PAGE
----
Vista tries to determine what types of files you have in a folder and display them according to the file type. For example, if Vista thinks the files are photos, it will display them as thumbnails with columns for name, date taken, tags, etc. But sometimes it has a hard time figuring it out and uses the wrong template. You can easily change that by following these steps:
1. Right click the folder and select Properties.
2. Click the Customize tab.
3. In the drop-down box under "Use this folder type as a template," select the type of items you have in the folder (for example, Documents). You can also choose whether to apply the template to all the subfolders within the folder.
You can also set a default for all new folders to be displayed without a template by editing the registry. Here's how:
1. Start the Registry Editor
2. Go to HKEY_CURRENT_USER \ Software \ Classes \ Local Settings \ Software Microsoft \ Windows \ Shell \ Bags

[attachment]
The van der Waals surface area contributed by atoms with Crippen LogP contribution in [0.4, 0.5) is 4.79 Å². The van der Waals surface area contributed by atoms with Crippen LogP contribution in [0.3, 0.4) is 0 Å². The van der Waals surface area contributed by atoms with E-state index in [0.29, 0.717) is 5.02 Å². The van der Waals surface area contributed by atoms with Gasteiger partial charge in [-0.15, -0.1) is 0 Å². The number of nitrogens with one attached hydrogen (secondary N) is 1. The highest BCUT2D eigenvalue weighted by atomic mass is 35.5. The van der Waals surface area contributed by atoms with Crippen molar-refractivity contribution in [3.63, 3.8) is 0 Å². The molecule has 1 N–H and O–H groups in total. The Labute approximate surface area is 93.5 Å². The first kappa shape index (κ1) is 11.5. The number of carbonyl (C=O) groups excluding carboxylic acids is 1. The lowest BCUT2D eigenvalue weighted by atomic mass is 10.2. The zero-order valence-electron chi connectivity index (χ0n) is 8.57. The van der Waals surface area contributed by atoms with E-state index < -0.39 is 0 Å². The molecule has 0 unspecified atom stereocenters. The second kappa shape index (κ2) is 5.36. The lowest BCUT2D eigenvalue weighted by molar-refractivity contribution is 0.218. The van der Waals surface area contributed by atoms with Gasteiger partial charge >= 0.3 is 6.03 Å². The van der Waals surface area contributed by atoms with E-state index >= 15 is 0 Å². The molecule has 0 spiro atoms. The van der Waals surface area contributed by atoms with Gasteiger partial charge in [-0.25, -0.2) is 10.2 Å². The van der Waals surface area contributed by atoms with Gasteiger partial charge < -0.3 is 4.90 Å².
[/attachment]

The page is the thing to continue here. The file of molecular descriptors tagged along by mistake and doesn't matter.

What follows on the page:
3. From the menu, click Edit > New > Key
4. Name the new key AllFolders (and keep this key selected)
5. From the menu, click Edit > New > Key
6. Name the new key Shell (and keep this key selected)
7. From the menu, click Edit > New > String Value
8. Name the new value FolderType, right-click it and choose Modify. Enter NotSpecified as the Value data
9. Close the registry editor
Security at all levels is important.
Tuesday, April 7, 2009
Monday, April 6, 2009
Internet MiniGuide Annotated Link Compilation white paper titled 'Academic and Scholar Search Engines and Sources' is a 53 page research paper listing selected resources both new and existing that will help anyone who is attempting to find academic and scholarly information and knowledge available on the Internet. Each source is described along with the URL address than can be accessed. It is freely available as a .pdf file (1.39MB) at the above link from the Virtual Private Library™ and authored by Marcus P. Zillman, M.S., A.M.H.A. It was updated April 6, 2009.
Sunday, April 5, 2009
Your do it yourself toolbox should include:
* Google alerts - Google Alerts allows you set-up customer searches for any phase and receive email or RSS alerts any time your phrase shows up in online media, blogs, web pages and news.
* Search.twitter - For now, monitoring twitter is a separate stream (Google seems to be adding twitter conversations to SERPs) - using the advanced search function allows you set-up very specific searches, even including geographic details. These searches produce RSS feeds and can then be subscribed to.